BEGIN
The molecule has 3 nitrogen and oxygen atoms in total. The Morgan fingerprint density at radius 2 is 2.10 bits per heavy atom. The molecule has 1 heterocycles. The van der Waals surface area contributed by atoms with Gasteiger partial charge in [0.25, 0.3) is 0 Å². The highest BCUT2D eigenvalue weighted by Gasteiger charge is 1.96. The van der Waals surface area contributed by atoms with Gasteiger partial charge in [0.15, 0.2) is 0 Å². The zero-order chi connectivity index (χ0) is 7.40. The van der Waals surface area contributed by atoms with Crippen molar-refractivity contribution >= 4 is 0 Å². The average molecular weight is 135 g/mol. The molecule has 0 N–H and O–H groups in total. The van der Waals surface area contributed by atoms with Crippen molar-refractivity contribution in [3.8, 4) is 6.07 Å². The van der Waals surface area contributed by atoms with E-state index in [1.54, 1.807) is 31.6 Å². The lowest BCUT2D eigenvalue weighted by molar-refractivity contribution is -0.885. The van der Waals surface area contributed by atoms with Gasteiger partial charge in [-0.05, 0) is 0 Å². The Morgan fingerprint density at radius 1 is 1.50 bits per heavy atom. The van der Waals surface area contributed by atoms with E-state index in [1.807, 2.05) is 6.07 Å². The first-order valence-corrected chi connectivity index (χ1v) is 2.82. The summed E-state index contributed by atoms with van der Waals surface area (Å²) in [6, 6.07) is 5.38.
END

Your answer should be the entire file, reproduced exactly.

The molecule has 3 nitrogen and oxygen atoms in total. The Morgan fingerprint density at radius 2 is 2.10 bits per heavy atom. The molecule has 1 heterocycles. The van der Waals surface area contributed by atoms with Gasteiger partial charge in [0.25, 0.3) is 0 Å². The highest BCUT2D eigenvalue weighted by Gasteiger charge is 1.96. The van der Waals surface area contributed by atoms with Gasteiger partial charge in [0.15, 0.2) is 0 Å². The zero-order chi connectivity index (χ0) is 7.40. The van der Waals surface area contributed by atoms with Crippen molar-refractivity contribution >= 4 is 0 Å². The average molecular weight is 135 g/mol. The molecule has 0 N–H and O–H groups in total. The van der Waals surface area contributed by atoms with Crippen molar-refractivity contribution in [3.8, 4) is 6.07 Å². The van der Waals surface area contributed by atoms with E-state index in [1.54, 1.807) is 31.6 Å². The lowest BCUT2D eigenvalue weighted by molar-refractivity contribution is -0.885. The van der Waals surface area contributed by atoms with Gasteiger partial charge in [-0.05, 0) is 0 Å². The Morgan fingerprint density at radius 1 is 1.50 bits per heavy atom. The van der Waals surface area contributed by atoms with E-state index in [1.807, 2.05) is 6.07 Å². The first-order valence-corrected chi connectivity index (χ1v) is 2.82. The summed E-state index contributed by atoms with van der Waals surface area (Å²) in [6, 6.07) is 5.38.